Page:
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How Good Is Your Curriculum? (Part 1)

Evaluating Sunday School Materials

Curriculum serves as a key ingredient in the recipe for a good Sunday School. Features of a curriculum are multifaceted. Attractiveness and adaptability rank high on the list of characteristics that Sunday School staff members often consider in reviewing proposed materials. As important as these characteristics sound, there remains yet a more essential issue—the truthfulness and clarity in the presentation of God’s Word. This post seeks to offer some theological guidelines that pastors and other congregational leaders should use in discerning whether or not to utilize a particular curriculum in the Lutheran Sunday School. Diagnostic questions are included after each section to help you analyze a given curriculum.

A Primary Distinction

In evaluating Sunday School materials, the crucial element we look for is the Gospel quotient of the lessons. Both Law and Gospel are necessary. Without the Law, the Gospel will collapse into a generic philosophy of tolerance and acceptance; it becomes confused with a generic declaration of God’s love. Without the Gospel, the Law will crush with its unrelenting demands. The Gospel can never be assumed. It must be carefully articulated as it declares that God in Christ reconciles the world to Himself through the blood of Jesus Christ shed on the cross (2 Corinthians 5:15–21; Colossians 1:15–23; 1 Timothy 1:12–17). The Gospel—not the Law—contains the power of God for salvation and the life of faith (Romans 1:16–17.)

A clear sign of the muddling of Law and Gospel is seen in statements that suggest salvation is a matter of human choice or decision, ignoring the biblical truth that sinners are spiritually dead and therefore incapable of doing anything, including “inviting Jesus into my life,” to bring about their salvation. When it comes to salvation, God does it all (Ephesians 2:1–7).

Diagnostic Questions

  • Does the material clearly distinguish between what God demands (Law) and what He gives (Gospel)?
  • Does the material clearly distinguish between justification (God’s work of declaring sinners righteous for the sake of Christ’s atoning work) and sanctification (the ongoing struggle to put the old Adam to death)?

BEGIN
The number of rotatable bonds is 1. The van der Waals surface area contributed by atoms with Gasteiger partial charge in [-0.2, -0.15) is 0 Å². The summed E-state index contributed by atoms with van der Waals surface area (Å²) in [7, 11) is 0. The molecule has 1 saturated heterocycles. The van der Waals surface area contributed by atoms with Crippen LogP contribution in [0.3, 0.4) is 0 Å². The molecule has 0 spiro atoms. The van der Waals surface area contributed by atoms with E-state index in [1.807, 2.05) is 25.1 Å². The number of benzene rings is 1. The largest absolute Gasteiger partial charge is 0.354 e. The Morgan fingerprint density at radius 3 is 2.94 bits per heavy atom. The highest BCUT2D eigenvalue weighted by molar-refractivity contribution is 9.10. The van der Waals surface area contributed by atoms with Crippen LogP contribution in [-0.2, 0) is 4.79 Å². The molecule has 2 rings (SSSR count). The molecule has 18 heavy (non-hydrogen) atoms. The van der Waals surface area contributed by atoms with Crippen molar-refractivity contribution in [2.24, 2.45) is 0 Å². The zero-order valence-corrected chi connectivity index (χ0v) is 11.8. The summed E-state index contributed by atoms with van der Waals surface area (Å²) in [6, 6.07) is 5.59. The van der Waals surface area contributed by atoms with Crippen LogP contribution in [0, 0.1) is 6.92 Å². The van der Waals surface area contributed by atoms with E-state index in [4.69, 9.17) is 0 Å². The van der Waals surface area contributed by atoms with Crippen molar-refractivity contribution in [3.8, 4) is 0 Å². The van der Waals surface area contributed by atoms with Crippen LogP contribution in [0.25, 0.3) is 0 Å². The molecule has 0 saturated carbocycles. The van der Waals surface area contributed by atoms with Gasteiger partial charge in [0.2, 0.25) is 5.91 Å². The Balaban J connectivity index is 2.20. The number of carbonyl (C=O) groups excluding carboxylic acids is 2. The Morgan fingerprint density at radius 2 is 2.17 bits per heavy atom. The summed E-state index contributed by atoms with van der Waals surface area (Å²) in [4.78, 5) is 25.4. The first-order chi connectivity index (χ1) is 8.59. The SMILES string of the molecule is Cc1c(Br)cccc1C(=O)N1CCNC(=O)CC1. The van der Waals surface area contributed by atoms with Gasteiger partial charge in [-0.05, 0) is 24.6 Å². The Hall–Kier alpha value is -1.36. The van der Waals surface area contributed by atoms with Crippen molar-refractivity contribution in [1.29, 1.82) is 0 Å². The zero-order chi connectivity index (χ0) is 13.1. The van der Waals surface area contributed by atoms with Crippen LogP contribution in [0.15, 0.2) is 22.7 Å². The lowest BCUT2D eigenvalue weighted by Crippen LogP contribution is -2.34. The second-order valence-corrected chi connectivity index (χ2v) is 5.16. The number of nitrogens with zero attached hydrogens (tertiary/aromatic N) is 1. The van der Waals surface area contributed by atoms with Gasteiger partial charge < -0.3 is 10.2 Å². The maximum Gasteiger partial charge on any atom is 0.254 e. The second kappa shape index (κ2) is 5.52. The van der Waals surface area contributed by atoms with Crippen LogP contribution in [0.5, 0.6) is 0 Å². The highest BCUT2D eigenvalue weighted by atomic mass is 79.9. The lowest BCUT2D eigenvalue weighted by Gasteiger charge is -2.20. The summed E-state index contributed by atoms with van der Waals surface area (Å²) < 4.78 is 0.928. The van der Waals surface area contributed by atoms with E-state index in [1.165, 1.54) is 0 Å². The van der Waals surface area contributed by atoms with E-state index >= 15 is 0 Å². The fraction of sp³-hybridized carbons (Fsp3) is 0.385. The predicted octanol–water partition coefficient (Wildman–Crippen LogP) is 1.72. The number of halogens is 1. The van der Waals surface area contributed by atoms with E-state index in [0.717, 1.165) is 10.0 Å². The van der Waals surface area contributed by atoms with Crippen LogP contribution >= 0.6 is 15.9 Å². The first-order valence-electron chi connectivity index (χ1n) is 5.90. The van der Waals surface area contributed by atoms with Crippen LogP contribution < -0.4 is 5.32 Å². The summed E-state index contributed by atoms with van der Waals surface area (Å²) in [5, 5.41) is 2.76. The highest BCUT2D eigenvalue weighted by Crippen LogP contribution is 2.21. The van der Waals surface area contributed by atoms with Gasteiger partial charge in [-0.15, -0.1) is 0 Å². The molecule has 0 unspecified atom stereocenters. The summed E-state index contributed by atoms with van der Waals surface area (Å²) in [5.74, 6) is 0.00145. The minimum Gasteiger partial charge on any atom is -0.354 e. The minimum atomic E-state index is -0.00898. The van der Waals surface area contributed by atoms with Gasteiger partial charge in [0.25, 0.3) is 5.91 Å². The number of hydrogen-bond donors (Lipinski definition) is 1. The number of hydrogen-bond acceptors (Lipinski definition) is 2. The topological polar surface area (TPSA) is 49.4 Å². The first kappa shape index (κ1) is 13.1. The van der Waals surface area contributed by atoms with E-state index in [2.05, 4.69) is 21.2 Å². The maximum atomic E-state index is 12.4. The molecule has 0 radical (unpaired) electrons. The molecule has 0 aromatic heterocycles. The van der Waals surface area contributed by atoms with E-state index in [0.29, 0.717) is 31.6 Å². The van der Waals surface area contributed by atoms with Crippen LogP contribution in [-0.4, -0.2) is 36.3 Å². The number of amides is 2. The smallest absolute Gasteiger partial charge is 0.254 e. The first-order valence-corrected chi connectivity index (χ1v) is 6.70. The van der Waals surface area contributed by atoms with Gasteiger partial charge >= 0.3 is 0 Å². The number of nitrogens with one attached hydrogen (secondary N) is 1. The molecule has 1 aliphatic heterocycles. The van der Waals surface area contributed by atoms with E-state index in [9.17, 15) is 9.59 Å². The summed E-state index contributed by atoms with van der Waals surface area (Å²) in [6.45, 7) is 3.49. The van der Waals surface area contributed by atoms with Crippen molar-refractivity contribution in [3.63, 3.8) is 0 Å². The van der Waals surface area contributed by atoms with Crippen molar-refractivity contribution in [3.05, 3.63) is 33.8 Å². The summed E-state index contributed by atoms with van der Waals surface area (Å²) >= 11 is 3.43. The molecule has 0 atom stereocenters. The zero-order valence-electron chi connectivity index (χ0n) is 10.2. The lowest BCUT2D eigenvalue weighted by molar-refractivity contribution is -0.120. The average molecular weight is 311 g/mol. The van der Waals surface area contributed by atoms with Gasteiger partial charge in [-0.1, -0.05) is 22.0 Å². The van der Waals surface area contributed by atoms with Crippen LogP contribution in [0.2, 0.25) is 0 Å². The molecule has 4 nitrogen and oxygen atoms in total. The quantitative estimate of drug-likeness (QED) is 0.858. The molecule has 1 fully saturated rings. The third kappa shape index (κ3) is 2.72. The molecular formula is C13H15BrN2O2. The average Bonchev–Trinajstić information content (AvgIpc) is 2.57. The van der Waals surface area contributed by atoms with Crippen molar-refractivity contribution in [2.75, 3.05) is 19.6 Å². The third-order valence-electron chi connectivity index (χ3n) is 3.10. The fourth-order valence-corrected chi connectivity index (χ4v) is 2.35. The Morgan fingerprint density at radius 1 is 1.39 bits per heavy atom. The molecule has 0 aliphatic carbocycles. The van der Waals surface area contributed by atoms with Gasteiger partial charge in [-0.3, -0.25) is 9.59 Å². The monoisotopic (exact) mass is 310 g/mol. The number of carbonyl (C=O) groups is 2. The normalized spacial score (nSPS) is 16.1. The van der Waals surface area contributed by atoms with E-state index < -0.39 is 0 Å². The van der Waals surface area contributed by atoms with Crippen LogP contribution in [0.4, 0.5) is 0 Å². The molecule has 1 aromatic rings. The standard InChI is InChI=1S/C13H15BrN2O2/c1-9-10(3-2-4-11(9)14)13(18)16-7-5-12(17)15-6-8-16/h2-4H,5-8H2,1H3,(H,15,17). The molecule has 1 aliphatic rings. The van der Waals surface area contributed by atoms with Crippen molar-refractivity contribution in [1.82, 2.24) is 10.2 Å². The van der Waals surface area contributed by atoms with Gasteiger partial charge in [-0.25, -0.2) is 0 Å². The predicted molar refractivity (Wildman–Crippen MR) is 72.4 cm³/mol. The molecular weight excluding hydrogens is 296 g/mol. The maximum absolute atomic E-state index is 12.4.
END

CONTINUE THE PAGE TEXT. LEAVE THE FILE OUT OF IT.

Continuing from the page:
• Does the material coerce, cajole, or challenge believers to a life of obedience, or does is set forth Christ Jesus, crucified and risen from the dead, as the center and foundation for the Christian life (Galatians 2:20; Colossians 2:7)?

How Does the Curriculum Use the Bible?

In evaluating a Sunday School curriculum, we should pay close attention to how the material treats the Holy Scriptures. The prophetic and apostolic Scriptures alone contain the source for all that we say of God and His will. The Bible alone serves as the norm, or yardstick, used to measure all teachings in the Church (2 Peter 1:16–21; 2 Timothy 3:14–17). We rightly attend to the Word of God only when we put ourselves under His Word, when we receive from God what He gives us in the words that His Spirit caused to be written for our learning. Any material that questions the reliability of the Holy Scriptures undermines the goal of all genuine Christian education—saving faith in the Lord Jesus Christ. Solid Sunday School materials not only confess that the Bible is God’s infallible Word; they also demonstrate how the Scriptures must be rightly interpreted according to the mind of the Spirit, who inspired them. This means that the curriculum should be guided by sound principles of biblical interpretation. Questions such as “What do you think this passage means?” or “What does this story mean to you?” become subjective and divert learners from what God actually says in the text. The material should contain questions and exercises that engage the student with the biblical text, providing him or her with the opportunity to grow in the knowledge of the Bible and in the skill of properly interpreting the Scriptures.